File photo taken in November 2017 shows U.S. President Donald Trump (and Chinese President Xi Jinping attending a welcome ceremony in Beijing. 
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Trump’s confusion over China and trade causes new troubles

Updated

With trade talks between the United States and China poised to enter a new phase, Donald Trump apparently decided it’d be wise to threaten Beijing with ridiculous new tariffs. Here was the American president’s latest salvo, delivered via Twitter yesterday afternoon:

“For 10 months, China has been paying Tariffs to the USA of 25% on 50 Billion Dollars of High Tech, and 10% on 200 Billion Dollars of other goods. These payments are partially responsible for our great economic results.

“The 10% will go up to 25% on Friday. 325 Billions Dollars of additional goods sent to us by China remain untaxed, but will be shortly, at a rate of 25%. The Tariffs paid to the USA have had little impact on product cost, mostly borne by China. The Trade Deal with China continues, but too slowly, as they attempt to renegotiate. No!”

Right off the bat, it’s important to note that the Republican appears to still be struggling with the details of his own trade policy. China, for example, isn’t paying those tariffs; consumers in the United States are. The idea that non-existent “payments” from Beijing are boosting the American economy is completely bonkers.

Trump added this morning, “The United States has been losing, for many years, 600 to 800 Billion Dollars a year on Trade. With China we lose 500 Billion Dollars.”

No, actually, we don’t. The American president continues to wildly exaggerate the size of our trade deficit with China, but just as importantly, Trump also doesn’t yet grasp the fact that trade deficits are not evidence of money we’ve “lost.”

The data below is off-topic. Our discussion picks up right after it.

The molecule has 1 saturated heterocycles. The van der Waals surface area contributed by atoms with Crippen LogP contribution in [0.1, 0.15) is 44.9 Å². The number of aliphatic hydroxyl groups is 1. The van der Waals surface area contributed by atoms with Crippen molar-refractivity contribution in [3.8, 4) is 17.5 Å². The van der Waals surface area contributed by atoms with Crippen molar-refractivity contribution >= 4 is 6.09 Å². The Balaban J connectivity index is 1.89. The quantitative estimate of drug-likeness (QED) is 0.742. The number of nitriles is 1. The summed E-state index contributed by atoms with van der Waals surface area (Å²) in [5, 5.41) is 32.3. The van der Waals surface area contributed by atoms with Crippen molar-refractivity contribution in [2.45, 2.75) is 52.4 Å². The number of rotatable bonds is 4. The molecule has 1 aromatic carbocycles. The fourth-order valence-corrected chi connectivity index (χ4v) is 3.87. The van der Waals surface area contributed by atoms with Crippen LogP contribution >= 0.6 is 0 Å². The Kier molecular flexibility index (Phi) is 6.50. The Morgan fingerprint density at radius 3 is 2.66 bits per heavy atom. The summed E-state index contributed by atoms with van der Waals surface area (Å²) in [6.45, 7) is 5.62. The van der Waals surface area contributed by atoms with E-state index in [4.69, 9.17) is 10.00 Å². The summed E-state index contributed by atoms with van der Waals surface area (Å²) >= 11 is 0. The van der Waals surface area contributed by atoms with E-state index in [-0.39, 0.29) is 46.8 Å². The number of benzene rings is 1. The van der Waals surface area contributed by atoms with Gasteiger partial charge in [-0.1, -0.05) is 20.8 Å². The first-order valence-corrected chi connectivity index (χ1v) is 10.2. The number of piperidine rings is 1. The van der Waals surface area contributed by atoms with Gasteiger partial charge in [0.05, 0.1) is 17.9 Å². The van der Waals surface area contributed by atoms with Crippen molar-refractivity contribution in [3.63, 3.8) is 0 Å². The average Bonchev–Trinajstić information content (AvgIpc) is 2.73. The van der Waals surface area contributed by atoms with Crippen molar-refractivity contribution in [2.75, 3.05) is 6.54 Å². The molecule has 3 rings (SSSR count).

Trump recently boasted, in reference to trade policy, “I understand that issue better than anybody.” He later added, “I know every ingredient. I know every stat. I know it better than anybody knows it.”

Oh, how I wish that were true.

But the larger significance of this goes beyond pointing and laughing at the American president’s ignorance about one of his signature issues. In this case, Trump’s confusion came with real consequences.

Specifically, the Republican’s odd tweets sent international markets tumbling, and they simultaneously led Chinese trade negotiators to consider puling out of this week’s talks altogether.

I understand the basic idea behind the American president’s strategy: with the next round of negotiations scheduled to begin on Wednesday, Trump wanted to gain some kind of leverage, so he sent a shot across China’s bow. The point was to effectively say, “Reach an agreement that I like or I’ll start doing more harm.”

But even if this escalation doesn’t push Beijing away from the negotiating table, is Trump’s strategy real? Was it done in consultation with U.S. trade officials? Does he intend to follow through with his threat – later this week – regardless of the consequences?

Or was this simply the latest in a series of poorly thought out bluffs?